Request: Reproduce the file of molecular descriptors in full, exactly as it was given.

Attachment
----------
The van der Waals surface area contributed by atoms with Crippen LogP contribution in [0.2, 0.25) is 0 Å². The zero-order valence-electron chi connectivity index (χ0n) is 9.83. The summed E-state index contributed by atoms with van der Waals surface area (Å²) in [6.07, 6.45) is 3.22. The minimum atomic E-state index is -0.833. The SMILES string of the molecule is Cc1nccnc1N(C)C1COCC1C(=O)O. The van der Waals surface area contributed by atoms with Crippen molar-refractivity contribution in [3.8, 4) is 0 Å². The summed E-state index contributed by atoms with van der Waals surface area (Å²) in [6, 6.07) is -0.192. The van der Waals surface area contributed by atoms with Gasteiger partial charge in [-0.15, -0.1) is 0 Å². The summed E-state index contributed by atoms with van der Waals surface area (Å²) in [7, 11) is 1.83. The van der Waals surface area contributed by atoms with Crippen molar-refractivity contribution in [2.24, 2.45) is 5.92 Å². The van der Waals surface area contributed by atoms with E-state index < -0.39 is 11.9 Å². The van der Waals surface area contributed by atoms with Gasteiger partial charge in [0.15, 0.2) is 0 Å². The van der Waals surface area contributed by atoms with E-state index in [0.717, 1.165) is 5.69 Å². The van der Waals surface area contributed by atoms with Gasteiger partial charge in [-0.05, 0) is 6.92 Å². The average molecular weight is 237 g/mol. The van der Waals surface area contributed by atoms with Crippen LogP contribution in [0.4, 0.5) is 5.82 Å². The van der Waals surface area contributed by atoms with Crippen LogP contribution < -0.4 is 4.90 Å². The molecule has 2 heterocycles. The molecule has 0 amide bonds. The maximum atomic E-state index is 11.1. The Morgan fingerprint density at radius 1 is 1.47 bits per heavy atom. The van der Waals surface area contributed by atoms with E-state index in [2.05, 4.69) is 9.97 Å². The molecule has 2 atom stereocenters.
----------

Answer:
The van der Waals surface area contributed by atoms with Crippen LogP contribution in [0.2, 0.25) is 0 Å². The zero-order valence-electron chi connectivity index (χ0n) is 9.83. The summed E-state index contributed by atoms with van der Waals surface area (Å²) in [6.07, 6.45) is 3.22. The minimum atomic E-state index is -0.833. The SMILES string of the molecule is Cc1nccnc1N(C)C1COCC1C(=O)O. The van der Waals surface area contributed by atoms with Crippen molar-refractivity contribution in [3.8, 4) is 0 Å². The summed E-state index contributed by atoms with van der Waals surface area (Å²) in [6, 6.07) is -0.192. The van der Waals surface area contributed by atoms with Gasteiger partial charge in [-0.15, -0.1) is 0 Å². The summed E-state index contributed by atoms with van der Waals surface area (Å²) in [7, 11) is 1.83. The van der Waals surface area contributed by atoms with Crippen molar-refractivity contribution in [2.24, 2.45) is 5.92 Å². The van der Waals surface area contributed by atoms with E-state index < -0.39 is 11.9 Å². The van der Waals surface area contributed by atoms with Gasteiger partial charge in [0.15, 0.2) is 0 Å². The van der Waals surface area contributed by atoms with E-state index in [0.717, 1.165) is 5.69 Å². The van der Waals surface area contributed by atoms with Gasteiger partial charge in [-0.05, 0) is 6.92 Å². The average molecular weight is 237 g/mol. The van der Waals surface area contributed by atoms with Crippen LogP contribution in [0.4, 0.5) is 5.82 Å². The van der Waals surface area contributed by atoms with Crippen LogP contribution < -0.4 is 4.90 Å². The molecule has 2 heterocycles. The molecule has 0 amide bonds. The maximum atomic E-state index is 11.1. The Morgan fingerprint density at radius 1 is 1.47 bits per heavy atom. The van der Waals surface area contributed by atoms with E-state index in [2.05, 4.69) is 9.97 Å². The molecule has 2 atom stereocenters.